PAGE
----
[Advaita-l] Bhagawat Gita an obscure text?

Jaldhar H. Vyas jaldhar at braincells.com
Thu Nov 15 00:32:29 CST 2012

On Thu, 8 Nov 2012, Suresh wrote:

> Is it true that the Gita was an insignificant text until Adi Sankar 
> commented on it?


> There aren't many commentaries on it prior to his, 
> probably because no saint or scholar thought it worth his time.

As was mentioned in this thread Shankaracharya himself mentions that there 
were many commentaries in existence in his time; enough to cause confusion 
as to the true tatparya of the Gita which is why he intended to write a 
concise clarification.

> But once 
> Sankar wrote his commentary, it has almost become a tradition for every 
> school to write one.

Actually the Vishistadvaita tradition also provides evidence of ancient 
commentators (though naturally favoring their views.)

> Today Gita and Hinduism have become synonymous.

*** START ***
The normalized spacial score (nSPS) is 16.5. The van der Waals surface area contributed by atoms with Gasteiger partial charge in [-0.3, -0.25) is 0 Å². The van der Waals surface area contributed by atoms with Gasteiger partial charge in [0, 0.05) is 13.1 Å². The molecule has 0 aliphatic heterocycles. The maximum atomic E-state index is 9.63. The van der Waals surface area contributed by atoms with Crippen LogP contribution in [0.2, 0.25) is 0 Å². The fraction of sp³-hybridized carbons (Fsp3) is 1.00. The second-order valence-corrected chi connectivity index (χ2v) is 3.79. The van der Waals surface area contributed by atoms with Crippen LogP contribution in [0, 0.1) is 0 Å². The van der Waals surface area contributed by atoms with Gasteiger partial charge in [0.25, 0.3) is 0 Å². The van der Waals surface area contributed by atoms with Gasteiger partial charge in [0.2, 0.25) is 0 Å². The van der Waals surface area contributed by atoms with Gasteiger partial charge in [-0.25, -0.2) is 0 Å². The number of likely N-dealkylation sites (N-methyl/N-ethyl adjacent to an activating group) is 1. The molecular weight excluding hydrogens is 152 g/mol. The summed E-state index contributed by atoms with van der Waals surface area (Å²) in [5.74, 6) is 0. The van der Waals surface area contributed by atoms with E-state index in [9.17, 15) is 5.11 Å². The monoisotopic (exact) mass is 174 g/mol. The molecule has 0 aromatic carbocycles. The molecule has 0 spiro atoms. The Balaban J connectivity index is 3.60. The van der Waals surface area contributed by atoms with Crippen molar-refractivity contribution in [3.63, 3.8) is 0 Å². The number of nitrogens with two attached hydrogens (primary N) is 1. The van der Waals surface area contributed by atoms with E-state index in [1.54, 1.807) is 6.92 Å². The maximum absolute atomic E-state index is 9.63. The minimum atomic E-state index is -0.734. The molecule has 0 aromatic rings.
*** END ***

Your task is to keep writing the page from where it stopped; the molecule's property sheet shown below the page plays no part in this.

This is a post-19th century phenomenon only stemming from the urge of the 
reformers to have a "Hindu Bible."  But that doesn't mean it was obscure 

> My question, however, is, why would Sankar choose such an insignificant 
> text when the Upanishads were much more respected and valued? If he had 
> to, why not something else (like yoga vasista or something with a more 
> advaitic tilt)?

Shankaracharya hardly picked it out of a hat.  As was mentioned by Shri 
Subrahmanian elsewhere in this thread, the Brahmasutras themselves quote 
the Gita.  The central issue amongst early Mimamsakas was what is the 
ultimate purport of the Vedas?  kevalakarma (karma is supreme - Purva 
Mimamsakas) kevalajnana (jnana is supreme - Advaita Vedantins) or 
jnanakarmasamucchaya (some kind of combination of karma and jnana - every 
other Vedantin.)  The Gita presents the crux of this issue with vivid 
urgency.  This is what has attracted so many thinkers to it. 
Abhinavagupta, a Shaiva, even wrote a tika on it!

Jaldhar H. Vyas <jaldhar at braincells.com>

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